For More Information

Coastal Nonpoint Pollution Control Program

Office of Ocean and Coastal Resource Management

What is nutrient pollution?

podcastHarmful Algal Blooms, Diving Deeper (podcast)

NOAA's State of the Coast


America's Coasts: View from the States

A Glimpse of the Coast

Climate Change

Development

Federal-State Collaboration

America's Coasts: View from the States

NOAA's Office of Ocean and Coastal Resource Management partners with state programs to protect and responsibly develop our coastal areas, and promote stewardship, research and education at estuarine reserves.

Join us as state Coastal Zone Program and National Estuarine Research Reserve managers share their perspectives on the value of and challenges facing our nation’s coasts.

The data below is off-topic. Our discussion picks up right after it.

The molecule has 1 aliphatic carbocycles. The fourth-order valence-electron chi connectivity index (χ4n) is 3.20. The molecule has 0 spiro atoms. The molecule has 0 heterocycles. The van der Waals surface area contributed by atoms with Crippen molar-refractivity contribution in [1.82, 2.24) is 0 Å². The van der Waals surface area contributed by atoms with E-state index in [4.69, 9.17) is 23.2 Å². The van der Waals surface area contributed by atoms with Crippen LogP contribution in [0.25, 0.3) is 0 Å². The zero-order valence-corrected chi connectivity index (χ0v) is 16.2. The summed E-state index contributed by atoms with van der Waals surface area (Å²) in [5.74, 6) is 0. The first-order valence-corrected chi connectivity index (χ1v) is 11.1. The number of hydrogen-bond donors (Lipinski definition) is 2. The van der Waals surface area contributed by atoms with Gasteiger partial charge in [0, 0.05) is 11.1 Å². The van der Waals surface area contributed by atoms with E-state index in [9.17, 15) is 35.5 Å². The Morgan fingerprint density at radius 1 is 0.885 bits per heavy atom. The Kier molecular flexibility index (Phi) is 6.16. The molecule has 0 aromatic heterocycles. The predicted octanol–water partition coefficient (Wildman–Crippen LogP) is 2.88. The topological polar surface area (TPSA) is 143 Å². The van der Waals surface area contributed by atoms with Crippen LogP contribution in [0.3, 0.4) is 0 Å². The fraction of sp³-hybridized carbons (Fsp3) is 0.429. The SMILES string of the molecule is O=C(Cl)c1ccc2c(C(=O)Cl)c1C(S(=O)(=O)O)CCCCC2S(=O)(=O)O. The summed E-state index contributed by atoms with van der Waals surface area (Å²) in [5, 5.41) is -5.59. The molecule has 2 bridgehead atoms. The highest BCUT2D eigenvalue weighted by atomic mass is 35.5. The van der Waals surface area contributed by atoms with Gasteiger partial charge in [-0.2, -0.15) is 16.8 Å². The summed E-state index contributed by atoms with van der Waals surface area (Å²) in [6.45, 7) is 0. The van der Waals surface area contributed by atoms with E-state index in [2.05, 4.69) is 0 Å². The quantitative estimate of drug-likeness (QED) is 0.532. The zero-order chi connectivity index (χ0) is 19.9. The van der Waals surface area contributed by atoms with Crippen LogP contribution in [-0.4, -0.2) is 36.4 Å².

Water Quality

Water Quality

The health of our ocean is directly connected to the health of coastal communities. When the quality of water along the coastline is compromised, it can cause big problems for all living creatures (including people) calling these areas home.

One thing that's affecting water quality is the introduction of too many nutrients into the water. These excess nutrients can act like fertilizer, causing increased growth of algae, or harmful algal blooms, and low-oxygen areas known as dead zones.

While nutrients do enter the ocean naturally, nutrient inputs from people are much greater than natural inputs. Because there are increasingly more people living in coastal areas, more nutrients from wastewater treatment facilities, runoff from land in urban areas during rains, and farming are entering our coastal waters. All of these factors can lead to increased nutrient pollution, which can degrade the quality of water and life in coastal areas.